The Mysterious Authority of the Bible: A response to David Ney

[The sixth in a series of posts responding to articles appearing on The Living Church site.]

There are very few people who are currently participating in the conversation around scripture and the amendment of the marriage canon who are not concerned with biblical authority.

What is at stake, however, is precisely how the Bible is authoritative and which texts and narrative strands we privilege in our reading of the text.

As has become evident in the last little while, the controversy around same-sex marriage and the biblical view of homosexuality has shifted away from the texts that have been traditionally appealed to in order to condemn same-sex relationships, and has become rather surprisingly focussed on marriage as a central motif in the biblical narrative and redemption history.

Some of the problems with this interpretive shift have been addressed by Christopher Brittain in his article,  “A position in search of a rationale: Symptoms of evangelical Anglican disarray on same-sex marriage,” which interacts with the most senior scholar making this argument, Ephraim Radner. Dr. David Ney, however, in his recent post “Scripture and the Mystery of Procreation,” frames his discussion of the marriage motif in the context of biblical authority, which will also frame my response.

Dr. Ney begins by suggesting that the authors of “This Holy Estate” do not want to submit to biblical authority. This is hardly plausible, since the bulk of the document is a discussion of biblical texts. Unfortunately, his subsequent arguments reveal a continued misunderstanding of both “This Holy Estate” and the biblical text itself. [For our non-Anglican readers looking over our shoulders on this debate, “This Holy Estate” was a report written for the 2016 General Synod of the Anglican Church of Canada which provided the theological and biblical rationale for changing the marriage canon of the church to include same-sex marriage.]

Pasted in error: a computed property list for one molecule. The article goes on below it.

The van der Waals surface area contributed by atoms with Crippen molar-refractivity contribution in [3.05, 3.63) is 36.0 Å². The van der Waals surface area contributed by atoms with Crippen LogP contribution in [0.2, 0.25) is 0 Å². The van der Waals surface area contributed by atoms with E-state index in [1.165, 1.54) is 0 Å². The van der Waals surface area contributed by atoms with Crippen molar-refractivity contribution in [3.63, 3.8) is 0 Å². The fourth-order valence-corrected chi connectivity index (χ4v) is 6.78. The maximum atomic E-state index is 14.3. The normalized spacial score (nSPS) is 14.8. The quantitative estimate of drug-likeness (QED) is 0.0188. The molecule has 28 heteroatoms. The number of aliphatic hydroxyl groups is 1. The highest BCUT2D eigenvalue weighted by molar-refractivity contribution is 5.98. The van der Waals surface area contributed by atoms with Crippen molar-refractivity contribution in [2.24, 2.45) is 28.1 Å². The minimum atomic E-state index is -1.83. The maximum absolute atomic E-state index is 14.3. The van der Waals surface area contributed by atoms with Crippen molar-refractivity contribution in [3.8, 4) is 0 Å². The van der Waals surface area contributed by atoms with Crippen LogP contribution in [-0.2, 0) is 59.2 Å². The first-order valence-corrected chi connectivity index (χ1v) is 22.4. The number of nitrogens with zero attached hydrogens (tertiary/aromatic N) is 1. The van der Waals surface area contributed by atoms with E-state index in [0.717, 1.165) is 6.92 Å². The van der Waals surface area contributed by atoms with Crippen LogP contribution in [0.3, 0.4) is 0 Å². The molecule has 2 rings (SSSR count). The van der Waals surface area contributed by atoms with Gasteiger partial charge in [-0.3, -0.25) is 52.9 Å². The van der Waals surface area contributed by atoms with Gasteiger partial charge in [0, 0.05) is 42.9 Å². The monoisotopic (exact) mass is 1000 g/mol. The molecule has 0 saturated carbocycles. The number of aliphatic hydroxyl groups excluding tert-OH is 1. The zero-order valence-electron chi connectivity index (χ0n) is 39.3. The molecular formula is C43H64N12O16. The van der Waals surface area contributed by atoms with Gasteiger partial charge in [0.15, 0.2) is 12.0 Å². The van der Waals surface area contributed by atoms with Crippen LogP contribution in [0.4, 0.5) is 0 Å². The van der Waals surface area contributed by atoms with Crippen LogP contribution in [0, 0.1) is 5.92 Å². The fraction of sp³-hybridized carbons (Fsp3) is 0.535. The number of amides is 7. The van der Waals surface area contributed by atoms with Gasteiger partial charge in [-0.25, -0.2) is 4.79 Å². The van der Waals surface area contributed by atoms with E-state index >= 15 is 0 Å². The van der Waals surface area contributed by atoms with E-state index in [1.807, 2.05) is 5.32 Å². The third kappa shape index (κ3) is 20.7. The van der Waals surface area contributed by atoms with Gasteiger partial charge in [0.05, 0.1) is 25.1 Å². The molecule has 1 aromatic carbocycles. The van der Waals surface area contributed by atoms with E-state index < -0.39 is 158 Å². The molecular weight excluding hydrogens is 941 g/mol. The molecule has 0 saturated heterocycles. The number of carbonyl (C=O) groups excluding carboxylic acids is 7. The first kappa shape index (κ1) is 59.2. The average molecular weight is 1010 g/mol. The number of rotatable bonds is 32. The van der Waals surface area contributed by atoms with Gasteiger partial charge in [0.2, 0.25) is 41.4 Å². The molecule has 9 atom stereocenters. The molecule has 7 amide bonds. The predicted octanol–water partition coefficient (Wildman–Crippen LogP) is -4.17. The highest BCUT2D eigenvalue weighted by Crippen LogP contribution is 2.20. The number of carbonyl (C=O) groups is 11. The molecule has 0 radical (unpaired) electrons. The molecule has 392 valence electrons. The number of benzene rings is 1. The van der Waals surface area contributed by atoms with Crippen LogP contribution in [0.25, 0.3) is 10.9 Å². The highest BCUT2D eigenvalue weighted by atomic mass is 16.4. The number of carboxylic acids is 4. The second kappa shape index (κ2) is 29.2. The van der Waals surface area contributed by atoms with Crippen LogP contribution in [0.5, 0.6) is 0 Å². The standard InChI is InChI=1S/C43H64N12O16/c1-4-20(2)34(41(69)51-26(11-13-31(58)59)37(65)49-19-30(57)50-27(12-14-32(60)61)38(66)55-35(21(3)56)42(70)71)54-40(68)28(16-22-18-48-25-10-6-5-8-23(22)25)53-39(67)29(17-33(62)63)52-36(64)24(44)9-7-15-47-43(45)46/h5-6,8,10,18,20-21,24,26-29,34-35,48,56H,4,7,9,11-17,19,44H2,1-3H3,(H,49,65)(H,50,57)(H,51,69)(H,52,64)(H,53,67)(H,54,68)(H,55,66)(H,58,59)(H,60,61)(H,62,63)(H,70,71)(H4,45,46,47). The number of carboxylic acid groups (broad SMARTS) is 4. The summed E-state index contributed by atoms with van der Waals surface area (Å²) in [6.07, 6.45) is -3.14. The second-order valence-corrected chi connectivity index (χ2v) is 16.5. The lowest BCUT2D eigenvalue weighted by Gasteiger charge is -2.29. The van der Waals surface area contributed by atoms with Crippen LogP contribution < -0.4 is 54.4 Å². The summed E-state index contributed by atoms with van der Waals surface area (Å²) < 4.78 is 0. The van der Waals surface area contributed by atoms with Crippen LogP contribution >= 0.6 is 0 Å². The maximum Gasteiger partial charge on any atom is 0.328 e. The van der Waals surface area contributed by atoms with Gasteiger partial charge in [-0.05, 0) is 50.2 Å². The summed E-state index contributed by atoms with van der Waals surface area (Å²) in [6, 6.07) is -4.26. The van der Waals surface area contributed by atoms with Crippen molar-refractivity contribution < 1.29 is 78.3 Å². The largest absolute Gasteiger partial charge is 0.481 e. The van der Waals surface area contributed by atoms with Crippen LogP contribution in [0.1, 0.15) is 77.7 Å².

The first of these arguments he calls the “shellfish argument,” which he describes in terms of garbage collecting.

One divides the bible into “that which is salvageable and that which is not.” Those who read the Bible this way (he says) conclude that just as the shellfish texts are no longer relevant, so the sexual prohibitions are no longer relevant. This is a problem, Dr. Ney says, “For the Bible must be taken in whole or not at all.” He continues, “But the question is never whether such texts are relevant, but rather whether we are willing to wrestle with the words of Scripture, as they have been handed down to us and interpreted by the Church, so as to discern their particular, authoritative grasp.”

This statement suggests that the authors of “This Holy Estate” (and by extension all of us who do not think that these texts apply to 21st century same-sex marriage) are not willing to wrestle with the biblical texts.

On the contrary, not only did “This Holy Estate” wrestle with the texts to discern their historical context, many of us have wrestled with these texts and have concluded that they are relevant to the life of discipleship, just not relevant to the issue currently under discussion.

Romans 1, for instance, does not condemn same-sex marriage. However, as Brian Walsh has shown, it has plenty to say about what faithful and committed marriage relationships look like. It also has plenty to say about the ways in which idolatry results in sexual violence and immorality.

Such sexual violence in our own culture is deeply rooted in pornography, the fetishization of violence in general, the way in which the bodies of women in our world are used as items of sexual gratification, and the continual use of rape as a weapon. These are also, incidentally, some of the things which undermine healthy marriage relationships.

If we took Romans 1 authoritatively, we would be speaking out much more loudly against pornography in our midst and against sexual violence.